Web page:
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Network/Internet security approach

When your system is connected to a network, you cannot always guarantee the integrity of the person at the far end of a network connection. With this tip, we'll outline an approach to this problem that may help you to focus in on how to deal with the bad guys -- wherever they may be.


Rich Loeber
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When your system is connected to a network, you cannot always guarantee the integrity of the person at the far end of a network connection. If your system is connected to the Internet, ethics go out the window altogether. You have to assume that the person at the far end is a bad guy, and then proceed from there. With this tip, we'll outline an approach to this problem that may help you to focus in on how to deal with the bad guys -- wherever they may be.

Internet bad guys generally fall into two categories, sneaks and bullies. The bullies you can probably identify easiest, they are the ones who go after your system with active attacks. They will try to break into your system trying just about everything in the book. On our test System i5 server (formerly iSeries), we had a bully come by who tried to log on using over 700 different user profiles in a period of 5 minutes. Each logon attempt was met by our exit point software and tossed out right at the point of entry with a security warning message to our security officer for each try. The user profiles were all different and all "typical" of what you might expect to see in just about any shop in the country. When a bully comes after you, he does it with brute force. They can try to spoof your system, guess your passwords, deny others from using your system by keeping it overly busy dealing with their break-in attempt and much more.

The sneaks are a lot more passive. A sneak will sit back and monitor network traffic to your system and try to uncover secret information that will then give them what they need to gain access to your system "normally." Sneaks are very hard to identify and the have insidious tools at their disposal to get the information they want. This can even include Trojan horses that gather the information for them. Since sneaks are so hard to identify, you should plan your security strategy assuming that someone is always watching your system.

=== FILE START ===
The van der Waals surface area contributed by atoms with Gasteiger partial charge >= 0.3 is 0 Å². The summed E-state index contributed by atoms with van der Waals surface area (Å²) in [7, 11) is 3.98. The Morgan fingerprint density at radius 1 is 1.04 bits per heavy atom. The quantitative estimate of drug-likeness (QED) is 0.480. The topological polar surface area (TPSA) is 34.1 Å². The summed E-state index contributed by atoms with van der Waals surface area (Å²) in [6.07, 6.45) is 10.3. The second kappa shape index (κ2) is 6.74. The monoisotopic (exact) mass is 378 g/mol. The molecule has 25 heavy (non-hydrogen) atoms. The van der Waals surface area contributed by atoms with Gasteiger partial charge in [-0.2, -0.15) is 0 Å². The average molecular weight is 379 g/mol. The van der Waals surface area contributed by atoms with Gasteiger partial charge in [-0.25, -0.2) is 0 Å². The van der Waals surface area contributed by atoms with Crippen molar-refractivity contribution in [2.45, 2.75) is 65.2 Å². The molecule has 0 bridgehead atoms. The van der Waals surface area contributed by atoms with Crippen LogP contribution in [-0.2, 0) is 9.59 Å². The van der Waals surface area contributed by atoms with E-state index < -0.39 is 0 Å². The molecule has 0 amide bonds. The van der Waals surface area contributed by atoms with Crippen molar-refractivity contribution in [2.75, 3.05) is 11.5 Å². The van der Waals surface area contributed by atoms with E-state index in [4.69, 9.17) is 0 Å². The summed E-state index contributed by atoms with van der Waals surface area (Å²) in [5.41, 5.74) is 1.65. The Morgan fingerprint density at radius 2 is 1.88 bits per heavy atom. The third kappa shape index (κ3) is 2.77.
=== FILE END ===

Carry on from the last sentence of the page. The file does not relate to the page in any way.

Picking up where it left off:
To guard your system against both sneaks and bullies, you need to think about how to layer your system defenses to guard against anything and anyone. If your system is connected to the Internet, you must assume that a sneak or a bully is going to attempt to gain access and plan accordingly. The best defense is always a good offense and you should consider the various layers of your system and have a plan to deal with intruders at every level. This layered approach will help you develop a good defense. The layers you should give consideration to include:

  • System security: Including your system level use of user profiles and regularly rotated passwords. For most i5 shops, this will be your last line of defense, so plan it well.

  • Network security: This commonly involves implementation of a firewall between your network and the Internet, but it can also include services available from your ISP. On the i5 there are also things that can be done at the OS/400 server level via exit programs that can address network security issues.

  • Application security: Your applications should be designed to integrate with your security policies. Application software can easily be misused and abused and your applications should be designed with this in mind, especially those applications that are open to network and Internet users.

  • Transmission security: When you use an uncontrolled network like the Internet, your data will be open to anyone while it is in transit from one place to another. To protect your data, you need to consider encryption techniques and the use of Secure Sockets Layer (SSL) on your iSeries-AS/400 server.

    In your plan for network and Internet security, you need to have a plan for each of these layers of control in order to guarantee your system. And, even then, a bully or a sneak might still get past you, so watch out!

    If you have specific questions about this topic, e-mail me at rich@kisco.com. All e-mail messages will be answered.

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    About the author: Rich Loeber is president of Kisco Information Systems Inc. in Saranac Lake, N.Y. The company is a provider of various security products for the iSeries market.


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